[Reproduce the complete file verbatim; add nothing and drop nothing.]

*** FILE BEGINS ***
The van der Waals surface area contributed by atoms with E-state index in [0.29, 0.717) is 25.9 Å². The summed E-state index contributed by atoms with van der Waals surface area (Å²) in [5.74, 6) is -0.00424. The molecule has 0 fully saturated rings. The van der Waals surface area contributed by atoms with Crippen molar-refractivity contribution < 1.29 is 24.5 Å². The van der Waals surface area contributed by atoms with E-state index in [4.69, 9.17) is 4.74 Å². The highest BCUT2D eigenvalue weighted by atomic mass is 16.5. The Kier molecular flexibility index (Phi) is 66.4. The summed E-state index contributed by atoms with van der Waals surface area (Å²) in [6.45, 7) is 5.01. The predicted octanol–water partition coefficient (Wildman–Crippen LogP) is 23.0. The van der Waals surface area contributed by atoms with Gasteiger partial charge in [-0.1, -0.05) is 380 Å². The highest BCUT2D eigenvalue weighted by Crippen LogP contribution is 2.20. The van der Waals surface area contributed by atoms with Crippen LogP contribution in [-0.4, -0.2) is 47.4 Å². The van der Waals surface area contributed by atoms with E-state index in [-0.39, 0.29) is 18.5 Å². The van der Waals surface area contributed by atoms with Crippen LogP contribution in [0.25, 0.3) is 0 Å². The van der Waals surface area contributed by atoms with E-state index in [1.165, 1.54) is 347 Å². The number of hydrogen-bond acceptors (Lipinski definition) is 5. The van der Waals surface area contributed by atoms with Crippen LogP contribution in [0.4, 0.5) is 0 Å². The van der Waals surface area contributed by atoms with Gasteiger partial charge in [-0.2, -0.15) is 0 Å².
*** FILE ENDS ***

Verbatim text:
The van der Waals surface area contributed by atoms with E-state index in [0.29, 0.717) is 25.9 Å². The summed E-state index contributed by atoms with van der Waals surface area (Å²) in [5.74, 6) is -0.00424. The molecule has 0 fully saturated rings. The van der Waals surface area contributed by atoms with Crippen molar-refractivity contribution < 1.29 is 24.5 Å². The van der Waals surface area contributed by atoms with E-state index in [4.69, 9.17) is 4.74 Å². The highest BCUT2D eigenvalue weighted by atomic mass is 16.5. The Kier molecular flexibility index (Phi) is 66.4. The summed E-state index contributed by atoms with van der Waals surface area (Å²) in [6.45, 7) is 5.01. The predicted octanol–water partition coefficient (Wildman–Crippen LogP) is 23.0. The van der Waals surface area contributed by atoms with Gasteiger partial charge in [-0.1, -0.05) is 380 Å². The highest BCUT2D eigenvalue weighted by Crippen LogP contribution is 2.20. The van der Waals surface area contributed by atoms with Crippen LogP contribution in [-0.4, -0.2) is 47.4 Å². The van der Waals surface area contributed by atoms with E-state index in [-0.39, 0.29) is 18.5 Å². The van der Waals surface area contributed by atoms with Crippen LogP contribution in [0.25, 0.3) is 0 Å². The van der Waals surface area contributed by atoms with E-state index in [1.165, 1.54) is 347 Å². The number of hydrogen-bond acceptors (Lipinski definition) is 5. The van der Waals surface area contributed by atoms with Crippen LogP contribution in [0.4, 0.5) is 0 Å². The van der Waals surface area contributed by atoms with Gasteiger partial charge in [-0.2, -0.15) is 0 Å².